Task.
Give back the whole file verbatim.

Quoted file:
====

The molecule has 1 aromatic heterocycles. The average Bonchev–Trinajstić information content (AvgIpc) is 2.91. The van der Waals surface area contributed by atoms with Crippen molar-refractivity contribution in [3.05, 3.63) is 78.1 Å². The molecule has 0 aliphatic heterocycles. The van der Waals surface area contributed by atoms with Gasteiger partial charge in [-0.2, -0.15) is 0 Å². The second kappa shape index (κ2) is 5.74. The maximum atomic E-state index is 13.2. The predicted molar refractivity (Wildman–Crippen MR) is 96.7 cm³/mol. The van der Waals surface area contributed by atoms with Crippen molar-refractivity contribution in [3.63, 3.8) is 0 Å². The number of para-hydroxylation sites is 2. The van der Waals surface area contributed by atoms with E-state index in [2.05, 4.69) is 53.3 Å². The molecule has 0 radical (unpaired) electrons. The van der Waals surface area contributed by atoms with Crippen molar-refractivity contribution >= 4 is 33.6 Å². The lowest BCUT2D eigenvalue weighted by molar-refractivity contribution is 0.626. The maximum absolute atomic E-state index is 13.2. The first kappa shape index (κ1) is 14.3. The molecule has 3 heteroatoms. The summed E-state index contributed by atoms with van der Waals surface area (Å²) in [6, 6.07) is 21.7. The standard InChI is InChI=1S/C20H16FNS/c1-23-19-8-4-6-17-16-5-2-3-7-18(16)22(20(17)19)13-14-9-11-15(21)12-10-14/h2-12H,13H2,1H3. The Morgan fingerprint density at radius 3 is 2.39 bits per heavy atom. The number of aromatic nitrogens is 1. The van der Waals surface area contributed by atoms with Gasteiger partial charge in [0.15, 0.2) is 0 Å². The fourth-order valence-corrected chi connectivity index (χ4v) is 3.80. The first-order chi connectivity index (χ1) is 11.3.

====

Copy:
The molecule has 1 aromatic heterocycles. The average Bonchev–Trinajstić information content (AvgIpc) is 2.91. The van der Waals surface area contributed by atoms with Crippen molar-refractivity contribution in [3.05, 3.63) is 78.1 Å². The molecule has 0 aliphatic heterocycles. The van der Waals surface area contributed by atoms with Gasteiger partial charge in [-0.2, -0.15) is 0 Å². The second kappa shape index (κ2) is 5.74. The maximum atomic E-state index is 13.2. The predicted molar refractivity (Wildman–Crippen MR) is 96.7 cm³/mol. The van der Waals surface area contributed by atoms with Crippen molar-refractivity contribution in [3.63, 3.8) is 0 Å². The number of para-hydroxylation sites is 2. The van der Waals surface area contributed by atoms with E-state index in [2.05, 4.69) is 53.3 Å². The molecule has 0 radical (unpaired) electrons. The van der Waals surface area contributed by atoms with Crippen molar-refractivity contribution >= 4 is 33.6 Å². The lowest BCUT2D eigenvalue weighted by molar-refractivity contribution is 0.626. The maximum absolute atomic E-state index is 13.2. The first kappa shape index (κ1) is 14.3. The molecule has 3 heteroatoms. The summed E-state index contributed by atoms with van der Waals surface area (Å²) in [6, 6.07) is 21.7. The standard InChI is InChI=1S/C20H16FNS/c1-23-19-8-4-6-17-16-5-2-3-7-18(16)22(20(17)19)13-14-9-11-15(21)12-10-14/h2-12H,13H2,1H3. The Morgan fingerprint density at radius 3 is 2.39 bits per heavy atom. The number of aromatic nitrogens is 1. The van der Waals surface area contributed by atoms with Gasteiger partial charge in [0.15, 0.2) is 0 Å². The fourth-order valence-corrected chi connectivity index (χ4v) is 3.80. The first-order chi connectivity index (χ1) is 11.3.